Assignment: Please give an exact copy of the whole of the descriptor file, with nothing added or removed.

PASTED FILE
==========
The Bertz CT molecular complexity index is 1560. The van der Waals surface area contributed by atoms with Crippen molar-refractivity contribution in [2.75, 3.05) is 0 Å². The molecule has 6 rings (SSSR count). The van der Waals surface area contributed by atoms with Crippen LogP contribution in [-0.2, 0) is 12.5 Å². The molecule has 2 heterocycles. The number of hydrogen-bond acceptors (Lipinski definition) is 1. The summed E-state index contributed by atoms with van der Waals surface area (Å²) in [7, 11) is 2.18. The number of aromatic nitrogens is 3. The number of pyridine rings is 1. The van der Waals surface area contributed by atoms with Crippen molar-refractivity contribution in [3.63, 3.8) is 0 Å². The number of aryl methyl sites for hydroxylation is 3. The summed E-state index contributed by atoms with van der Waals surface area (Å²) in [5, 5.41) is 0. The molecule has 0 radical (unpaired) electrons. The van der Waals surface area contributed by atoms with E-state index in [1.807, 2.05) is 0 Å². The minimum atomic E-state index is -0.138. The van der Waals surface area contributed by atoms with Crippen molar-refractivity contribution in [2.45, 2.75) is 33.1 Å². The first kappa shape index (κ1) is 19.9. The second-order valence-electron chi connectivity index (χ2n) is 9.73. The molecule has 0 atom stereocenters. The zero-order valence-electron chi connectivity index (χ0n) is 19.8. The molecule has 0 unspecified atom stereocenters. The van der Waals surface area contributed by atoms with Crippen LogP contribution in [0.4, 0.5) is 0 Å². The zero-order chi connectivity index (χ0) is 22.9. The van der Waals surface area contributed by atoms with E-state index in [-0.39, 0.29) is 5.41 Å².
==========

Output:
The Bertz CT molecular complexity index is 1560. The van der Waals surface area contributed by atoms with Crippen molar-refractivity contribution in [2.75, 3.05) is 0 Å². The molecule has 6 rings (SSSR count). The van der Waals surface area contributed by atoms with Crippen LogP contribution in [-0.2, 0) is 12.5 Å². The molecule has 2 heterocycles. The number of hydrogen-bond acceptors (Lipinski definition) is 1. The summed E-state index contributed by atoms with van der Waals surface area (Å²) in [7, 11) is 2.18. The number of aromatic nitrogens is 3. The number of pyridine rings is 1. The van der Waals surface area contributed by atoms with Crippen molar-refractivity contribution in [3.63, 3.8) is 0 Å². The number of aryl methyl sites for hydroxylation is 3. The summed E-state index contributed by atoms with van der Waals surface area (Å²) in [5, 5.41) is 0. The molecule has 0 radical (unpaired) electrons. The van der Waals surface area contributed by atoms with E-state index in [1.807, 2.05) is 0 Å². The minimum atomic E-state index is -0.138. The van der Waals surface area contributed by atoms with Crippen molar-refractivity contribution in [2.45, 2.75) is 33.1 Å². The first kappa shape index (κ1) is 19.9. The second-order valence-electron chi connectivity index (χ2n) is 9.73. The molecule has 0 atom stereocenters. The zero-order valence-electron chi connectivity index (χ0n) is 19.8. The molecule has 0 unspecified atom stereocenters. The van der Waals surface area contributed by atoms with Crippen LogP contribution in [0.4, 0.5) is 0 Å². The zero-order chi connectivity index (χ0) is 22.9. The van der Waals surface area contributed by atoms with E-state index in [-0.39, 0.29) is 5.41 Å².